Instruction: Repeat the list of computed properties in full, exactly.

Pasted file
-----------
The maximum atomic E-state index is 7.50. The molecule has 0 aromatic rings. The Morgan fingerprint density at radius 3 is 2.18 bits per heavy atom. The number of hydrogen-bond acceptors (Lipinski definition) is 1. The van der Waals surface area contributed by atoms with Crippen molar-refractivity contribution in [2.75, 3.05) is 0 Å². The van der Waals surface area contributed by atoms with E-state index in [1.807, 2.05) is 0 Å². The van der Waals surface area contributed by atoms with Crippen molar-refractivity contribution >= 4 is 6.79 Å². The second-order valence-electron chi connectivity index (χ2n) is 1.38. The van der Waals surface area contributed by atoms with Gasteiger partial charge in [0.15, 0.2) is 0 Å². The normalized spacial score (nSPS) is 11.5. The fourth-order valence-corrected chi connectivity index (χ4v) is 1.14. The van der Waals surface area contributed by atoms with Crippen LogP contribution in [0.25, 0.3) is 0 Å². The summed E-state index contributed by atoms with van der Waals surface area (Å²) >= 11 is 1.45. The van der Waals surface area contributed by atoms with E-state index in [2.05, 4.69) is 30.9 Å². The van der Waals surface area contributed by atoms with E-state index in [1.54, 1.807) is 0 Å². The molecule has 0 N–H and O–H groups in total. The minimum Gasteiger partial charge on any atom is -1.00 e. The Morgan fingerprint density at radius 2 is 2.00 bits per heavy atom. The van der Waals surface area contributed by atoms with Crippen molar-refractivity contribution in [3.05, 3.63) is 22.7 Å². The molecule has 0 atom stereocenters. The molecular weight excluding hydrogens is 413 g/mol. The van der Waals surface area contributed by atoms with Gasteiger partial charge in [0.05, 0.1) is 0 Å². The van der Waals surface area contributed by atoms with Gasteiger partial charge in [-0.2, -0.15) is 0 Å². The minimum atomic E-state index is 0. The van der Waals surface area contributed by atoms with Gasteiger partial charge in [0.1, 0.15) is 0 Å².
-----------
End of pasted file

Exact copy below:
The maximum atomic E-state index is 7.50. The molecule has 0 aromatic rings. The Morgan fingerprint density at radius 3 is 2.18 bits per heavy atom. The number of hydrogen-bond acceptors (Lipinski definition) is 1. The van der Waals surface area contributed by atoms with Crippen molar-refractivity contribution in [2.75, 3.05) is 0 Å². The van der Waals surface area contributed by atoms with E-state index in [1.807, 2.05) is 0 Å². The van der Waals surface area contributed by atoms with Crippen molar-refractivity contribution >= 4 is 6.79 Å². The second-order valence-electron chi connectivity index (χ2n) is 1.38. The van der Waals surface area contributed by atoms with Gasteiger partial charge in [0.15, 0.2) is 0 Å². The normalized spacial score (nSPS) is 11.5. The fourth-order valence-corrected chi connectivity index (χ4v) is 1.14. The van der Waals surface area contributed by atoms with Crippen LogP contribution in [0.25, 0.3) is 0 Å². The summed E-state index contributed by atoms with van der Waals surface area (Å²) >= 11 is 1.45. The van der Waals surface area contributed by atoms with E-state index in [2.05, 4.69) is 30.9 Å². The van der Waals surface area contributed by atoms with E-state index in [1.54, 1.807) is 0 Å². The molecule has 0 N–H and O–H groups in total. The minimum Gasteiger partial charge on any atom is -1.00 e. The Morgan fingerprint density at radius 2 is 2.00 bits per heavy atom. The van der Waals surface area contributed by atoms with Crippen molar-refractivity contribution in [3.05, 3.63) is 22.7 Å². The molecule has 0 atom stereocenters. The molecular weight excluding hydrogens is 413 g/mol. The van der Waals surface area contributed by atoms with Gasteiger partial charge in [0.05, 0.1) is 0 Å². The van der Waals surface area contributed by atoms with Gasteiger partial charge in [-0.2, -0.15) is 0 Å². The minimum atomic E-state index is 0. The van der Waals surface area contributed by atoms with Gasteiger partial charge in [0.1, 0.15) is 0 Å².